As a consequence of persistent anxiety, a psychosomatic, diagnosable illness can develop, as the environmental philosopher Glenn Albrecht observed and analyzed after the turn of the millennium. He labelled the symptom complex, a special form of melancholia associated with intense destruction and lack of shelter, first among Australian farmers and indigenous peoples and later in mining areas, opencast mining and around power stations, solastalgia.
By combining elements of the Latin words solari (linked to the sun, earth), solacium (relief, solace, shelter) and the ancient Greek algia (pain), the term, inspired by the word nostalgia, refers both to the situation that gave rise to the syndrome, its melancholy-like nature and the need for a cure. Whether it is the result of a storm, flood, drought, industrial activity, pollution, deforestation or property development, the rapid and excessive transformation of a familiar landscape is associated with a sense of powerlessness, loss of control, social isolation and loss of home, even though the person is not physically distanced from their original environment.
In many ways, this is similar to the insatiable homesickness, often fatal, of soldiers forced abroad for long periods in the 17th century. For those who suffer from solstalgia, the alien and fearful environment makes it impossible for them to carry out their activities and to remember, and can lead to an identity crisis and memory loss. This can be exacerbated by the need to leave home and change lifestyle, and the uncertainty of the future.
The speed and magnitude of climate change, the rampant exploitation of resources and the loss of biodiversity, will lead to more and more people experiencing solastalgia, Albrecht believes. And so the psychosomatic consequences of ecological transformation are dramatically changing the livelihoods of entire communities. The now ubiquitous disease can be cured by implementing a vision of ecological psychology. This can be achieved by overcoming the rupture within the ecosystem in its broadest sense, in practice by reining in unsustainable processes and through cultural responses to environmental erosion, including art. Solastalgia thus also represents a form of thinking that is one of the critical narratives of the ecological crisis that has emerged as a result of the capitalocene. Our exhibition presents works that represent the changing landscapes of the solastalgia era, which, sometimes with a touch of humour, also refer to the changes in memory and identity, the processes of psychic and reflection.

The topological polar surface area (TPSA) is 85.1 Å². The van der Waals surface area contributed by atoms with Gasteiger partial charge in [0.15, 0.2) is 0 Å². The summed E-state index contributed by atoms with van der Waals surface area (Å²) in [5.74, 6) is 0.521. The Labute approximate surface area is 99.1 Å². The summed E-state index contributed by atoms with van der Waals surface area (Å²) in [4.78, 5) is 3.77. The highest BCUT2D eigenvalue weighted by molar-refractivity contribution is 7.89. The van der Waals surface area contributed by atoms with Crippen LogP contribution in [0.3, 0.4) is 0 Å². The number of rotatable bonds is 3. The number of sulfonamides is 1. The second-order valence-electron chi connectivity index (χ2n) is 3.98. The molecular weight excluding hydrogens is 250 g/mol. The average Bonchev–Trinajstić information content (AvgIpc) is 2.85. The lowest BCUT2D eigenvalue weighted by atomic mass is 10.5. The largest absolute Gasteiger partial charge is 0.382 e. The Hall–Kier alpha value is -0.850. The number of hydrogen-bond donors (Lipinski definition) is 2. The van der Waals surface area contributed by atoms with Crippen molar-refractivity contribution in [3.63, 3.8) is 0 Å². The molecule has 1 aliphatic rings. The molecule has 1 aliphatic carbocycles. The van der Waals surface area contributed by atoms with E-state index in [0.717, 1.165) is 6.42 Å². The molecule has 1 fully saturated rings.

In addition to interpreting the ideas traditionally associated with the landscape (sublime, transcendent, idyllic, mythical), they can also be an opportunity to understand how the destruction or survival of the present landscape affects us all personally and deeply, especially now.
We are living in a time of solastalgia, in which the natural phenomenon of contagion, which has intensified as a consequence of environmental destruction, is also causing fear and suffering. And if new concepts such as the Gothic or darkened view of nature, ecogothics and dark ecology, or the idea of the third landscape are included in the process of interpreting representations of landscape, this also leads to the experience that the human and the environmental are not independent of each other: thus the protection of nature – of living beings, of rocks, even of the ’spirit of place‘ known from myths – that is, the protection of the whole planet, is also the protection of all human beings. This raises the question of whether the possibility of collective action with individuals of a living world that has lost its autonomy can be established.
Can a society that does not see all this as cheap nature, organized on a different basis, offer a chance to escape, in James Lovelock’s phrase, Gaia’s revenge?
Age of the Solastalgia. Group Exhibition with works by: Ákos Birkás, Paul Horn, Mariann Fercsik, Gideon Horváth, Bartosz Kokosinski, Csaba Nemes, Kamen Stoyanov, Tibor W. Horváth
Exhibition Duration: 2.9. – 30.10. 2021
Address and contact:
Gumpendorfer Str. 18 1060 Wien